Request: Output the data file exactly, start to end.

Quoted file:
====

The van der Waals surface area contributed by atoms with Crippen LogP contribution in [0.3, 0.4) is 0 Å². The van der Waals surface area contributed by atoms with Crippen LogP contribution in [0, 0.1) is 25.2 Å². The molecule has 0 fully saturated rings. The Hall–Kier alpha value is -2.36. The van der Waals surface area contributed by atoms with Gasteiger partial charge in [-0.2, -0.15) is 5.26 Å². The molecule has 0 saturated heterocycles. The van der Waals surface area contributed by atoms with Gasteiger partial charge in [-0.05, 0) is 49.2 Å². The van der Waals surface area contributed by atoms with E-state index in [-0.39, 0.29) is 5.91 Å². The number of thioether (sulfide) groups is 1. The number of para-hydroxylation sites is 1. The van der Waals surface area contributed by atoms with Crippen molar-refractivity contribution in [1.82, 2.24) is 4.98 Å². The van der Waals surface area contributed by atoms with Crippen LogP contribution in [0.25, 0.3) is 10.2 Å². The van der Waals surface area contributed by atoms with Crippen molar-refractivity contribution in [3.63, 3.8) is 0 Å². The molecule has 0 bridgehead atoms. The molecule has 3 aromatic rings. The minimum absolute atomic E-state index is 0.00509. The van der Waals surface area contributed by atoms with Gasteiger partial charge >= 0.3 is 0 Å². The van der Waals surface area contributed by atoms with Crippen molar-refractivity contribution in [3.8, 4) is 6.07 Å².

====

The van der Waals surface area contributed by atoms with Crippen LogP contribution in [0.3, 0.4) is 0 Å². The van der Waals surface area contributed by atoms with Crippen LogP contribution in [0, 0.1) is 25.2 Å². The molecule has 0 fully saturated rings. The Hall–Kier alpha value is -2.36. The van der Waals surface area contributed by atoms with Gasteiger partial charge in [-0.2, -0.15) is 5.26 Å². The molecule has 0 saturated heterocycles. The van der Waals surface area contributed by atoms with Gasteiger partial charge in [-0.05, 0) is 49.2 Å². The van der Waals surface area contributed by atoms with E-state index in [-0.39, 0.29) is 5.91 Å². The number of thioether (sulfide) groups is 1. The number of para-hydroxylation sites is 1. The van der Waals surface area contributed by atoms with Crippen molar-refractivity contribution in [1.82, 2.24) is 4.98 Å². The van der Waals surface area contributed by atoms with Crippen LogP contribution in [0.25, 0.3) is 10.2 Å². The van der Waals surface area contributed by atoms with Crippen molar-refractivity contribution in [3.63, 3.8) is 0 Å². The molecule has 0 bridgehead atoms. The molecule has 3 aromatic rings. The minimum absolute atomic E-state index is 0.00509. The van der Waals surface area contributed by atoms with Gasteiger partial charge >= 0.3 is 0 Å². The van der Waals surface area contributed by atoms with Crippen molar-refractivity contribution in [3.8, 4) is 6.07 Å².